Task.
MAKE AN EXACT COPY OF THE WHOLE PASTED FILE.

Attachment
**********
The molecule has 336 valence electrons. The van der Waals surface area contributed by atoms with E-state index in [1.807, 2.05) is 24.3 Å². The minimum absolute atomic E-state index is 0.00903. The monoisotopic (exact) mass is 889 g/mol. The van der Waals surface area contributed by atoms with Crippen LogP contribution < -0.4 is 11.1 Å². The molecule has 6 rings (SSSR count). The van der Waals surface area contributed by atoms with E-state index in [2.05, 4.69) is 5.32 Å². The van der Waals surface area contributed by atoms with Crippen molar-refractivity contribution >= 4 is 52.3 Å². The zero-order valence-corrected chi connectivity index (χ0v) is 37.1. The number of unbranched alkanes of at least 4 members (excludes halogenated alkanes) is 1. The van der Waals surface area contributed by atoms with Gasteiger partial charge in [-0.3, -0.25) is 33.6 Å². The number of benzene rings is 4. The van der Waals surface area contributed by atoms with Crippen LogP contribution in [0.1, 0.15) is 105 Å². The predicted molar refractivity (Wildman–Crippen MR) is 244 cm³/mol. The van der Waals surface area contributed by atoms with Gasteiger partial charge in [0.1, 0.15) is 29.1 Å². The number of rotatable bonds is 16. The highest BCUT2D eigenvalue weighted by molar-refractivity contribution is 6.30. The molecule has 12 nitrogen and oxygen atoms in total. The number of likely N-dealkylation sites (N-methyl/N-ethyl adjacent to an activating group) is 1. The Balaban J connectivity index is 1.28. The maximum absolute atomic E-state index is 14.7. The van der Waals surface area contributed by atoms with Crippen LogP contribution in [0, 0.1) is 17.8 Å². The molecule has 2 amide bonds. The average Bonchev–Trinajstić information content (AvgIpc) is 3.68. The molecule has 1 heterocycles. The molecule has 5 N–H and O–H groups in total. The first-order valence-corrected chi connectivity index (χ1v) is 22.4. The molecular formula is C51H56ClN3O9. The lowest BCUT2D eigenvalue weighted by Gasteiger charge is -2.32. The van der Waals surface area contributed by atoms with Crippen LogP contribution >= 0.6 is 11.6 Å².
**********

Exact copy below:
The molecule has 336 valence electrons. The van der Waals surface area contributed by atoms with E-state index in [1.807, 2.05) is 24.3 Å². The minimum absolute atomic E-state index is 0.00903. The monoisotopic (exact) mass is 889 g/mol. The van der Waals surface area contributed by atoms with Crippen LogP contribution < -0.4 is 11.1 Å². The molecule has 6 rings (SSSR count). The van der Waals surface area contributed by atoms with E-state index in [2.05, 4.69) is 5.32 Å². The van der Waals surface area contributed by atoms with Crippen molar-refractivity contribution >= 4 is 52.3 Å². The zero-order valence-corrected chi connectivity index (χ0v) is 37.1. The number of unbranched alkanes of at least 4 members (excludes halogenated alkanes) is 1. The van der Waals surface area contributed by atoms with Gasteiger partial charge in [-0.3, -0.25) is 33.6 Å². The number of benzene rings is 4. The van der Waals surface area contributed by atoms with Crippen LogP contribution in [0.1, 0.15) is 105 Å². The predicted molar refractivity (Wildman–Crippen MR) is 244 cm³/mol. The van der Waals surface area contributed by atoms with Gasteiger partial charge in [0.1, 0.15) is 29.1 Å². The number of rotatable bonds is 16. The highest BCUT2D eigenvalue weighted by molar-refractivity contribution is 6.30. The molecule has 12 nitrogen and oxygen atoms in total. The number of likely N-dealkylation sites (N-methyl/N-ethyl adjacent to an activating group) is 1. The Balaban J connectivity index is 1.28. The maximum absolute atomic E-state index is 14.7. The van der Waals surface area contributed by atoms with Crippen LogP contribution in [0, 0.1) is 17.8 Å². The molecule has 2 amide bonds. The average Bonchev–Trinajstić information content (AvgIpc) is 3.68. The molecule has 1 heterocycles. The molecule has 5 N–H and O–H groups in total. The first-order valence-corrected chi connectivity index (χ1v) is 22.4. The molecular formula is C51H56ClN3O9. The lowest BCUT2D eigenvalue weighted by Gasteiger charge is -2.32. The van der Waals surface area contributed by atoms with Crippen LogP contribution >= 0.6 is 11.6 Å².